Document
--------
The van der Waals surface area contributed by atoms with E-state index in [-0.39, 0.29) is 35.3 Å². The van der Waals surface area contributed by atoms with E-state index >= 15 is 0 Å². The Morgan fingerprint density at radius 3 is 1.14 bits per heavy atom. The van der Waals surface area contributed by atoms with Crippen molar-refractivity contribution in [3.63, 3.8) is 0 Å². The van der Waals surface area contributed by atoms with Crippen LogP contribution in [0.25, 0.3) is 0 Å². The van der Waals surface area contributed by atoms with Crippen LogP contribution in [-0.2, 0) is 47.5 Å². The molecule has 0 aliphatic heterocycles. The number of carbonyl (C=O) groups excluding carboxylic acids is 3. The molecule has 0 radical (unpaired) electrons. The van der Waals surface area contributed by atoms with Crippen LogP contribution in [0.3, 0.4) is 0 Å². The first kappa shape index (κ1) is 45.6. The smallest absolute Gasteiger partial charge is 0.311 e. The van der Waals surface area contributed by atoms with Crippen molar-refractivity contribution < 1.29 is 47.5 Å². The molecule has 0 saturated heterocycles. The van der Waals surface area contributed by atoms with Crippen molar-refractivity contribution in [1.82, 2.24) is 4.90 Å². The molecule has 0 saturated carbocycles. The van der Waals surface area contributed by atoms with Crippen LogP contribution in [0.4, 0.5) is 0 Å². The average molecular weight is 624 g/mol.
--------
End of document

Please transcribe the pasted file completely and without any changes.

The van der Waals surface area contributed by atoms with E-state index in [-0.39, 0.29) is 35.3 Å². The van der Waals surface area contributed by atoms with E-state index >= 15 is 0 Å². The Morgan fingerprint density at radius 3 is 1.14 bits per heavy atom. The van der Waals surface area contributed by atoms with Crippen molar-refractivity contribution in [3.63, 3.8) is 0 Å². The van der Waals surface area contributed by atoms with Crippen LogP contribution in [0.25, 0.3) is 0 Å². The van der Waals surface area contributed by atoms with Crippen LogP contribution in [-0.2, 0) is 47.5 Å². The molecule has 0 aliphatic heterocycles. The number of carbonyl (C=O) groups excluding carboxylic acids is 3. The molecule has 0 radical (unpaired) electrons. The van der Waals surface area contributed by atoms with Crippen LogP contribution in [0.3, 0.4) is 0 Å². The first kappa shape index (κ1) is 45.6. The smallest absolute Gasteiger partial charge is 0.311 e. The van der Waals surface area contributed by atoms with Crippen molar-refractivity contribution < 1.29 is 47.5 Å². The molecule has 0 saturated heterocycles. The van der Waals surface area contributed by atoms with Crippen molar-refractivity contribution in [1.82, 2.24) is 4.90 Å². The molecule has 0 saturated carbocycles. The van der Waals surface area contributed by atoms with Crippen LogP contribution in [0.4, 0.5) is 0 Å². The average molecular weight is 624 g/mol.